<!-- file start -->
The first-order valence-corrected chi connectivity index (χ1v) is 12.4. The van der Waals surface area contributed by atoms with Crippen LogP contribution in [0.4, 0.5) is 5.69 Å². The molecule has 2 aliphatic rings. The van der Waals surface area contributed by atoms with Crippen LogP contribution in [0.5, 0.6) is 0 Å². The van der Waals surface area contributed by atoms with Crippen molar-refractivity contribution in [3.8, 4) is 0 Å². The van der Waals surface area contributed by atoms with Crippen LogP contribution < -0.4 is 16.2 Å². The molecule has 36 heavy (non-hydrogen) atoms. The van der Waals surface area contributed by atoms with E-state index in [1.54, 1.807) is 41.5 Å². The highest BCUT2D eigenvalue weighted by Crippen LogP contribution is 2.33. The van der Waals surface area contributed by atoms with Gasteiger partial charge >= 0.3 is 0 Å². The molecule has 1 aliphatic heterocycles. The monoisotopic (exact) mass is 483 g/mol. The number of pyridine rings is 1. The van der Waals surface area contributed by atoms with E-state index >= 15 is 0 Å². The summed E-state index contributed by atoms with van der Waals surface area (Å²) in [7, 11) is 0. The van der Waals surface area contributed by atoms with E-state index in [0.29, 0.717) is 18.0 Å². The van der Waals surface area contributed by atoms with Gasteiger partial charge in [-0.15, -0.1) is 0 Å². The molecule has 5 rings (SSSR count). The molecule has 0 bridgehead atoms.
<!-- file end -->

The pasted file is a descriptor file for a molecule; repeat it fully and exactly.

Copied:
The first-order valence-corrected chi connectivity index (χ1v) is 12.4. The van der Waals surface area contributed by atoms with Crippen LogP contribution in [0.4, 0.5) is 5.69 Å². The molecule has 2 aliphatic rings. The van der Waals surface area contributed by atoms with Crippen LogP contribution in [0.5, 0.6) is 0 Å². The van der Waals surface area contributed by atoms with Crippen molar-refractivity contribution in [3.8, 4) is 0 Å². The van der Waals surface area contributed by atoms with Crippen LogP contribution < -0.4 is 16.2 Å². The molecule has 36 heavy (non-hydrogen) atoms. The van der Waals surface area contributed by atoms with E-state index in [1.54, 1.807) is 41.5 Å². The highest BCUT2D eigenvalue weighted by Crippen LogP contribution is 2.33. The van der Waals surface area contributed by atoms with Gasteiger partial charge >= 0.3 is 0 Å². The molecule has 1 aliphatic heterocycles. The monoisotopic (exact) mass is 483 g/mol. The number of pyridine rings is 1. The van der Waals surface area contributed by atoms with E-state index >= 15 is 0 Å². The summed E-state index contributed by atoms with van der Waals surface area (Å²) in [7, 11) is 0. The van der Waals surface area contributed by atoms with E-state index in [0.29, 0.717) is 18.0 Å². The van der Waals surface area contributed by atoms with Gasteiger partial charge in [-0.15, -0.1) is 0 Å². The molecule has 5 rings (SSSR count). The molecule has 0 bridgehead atoms.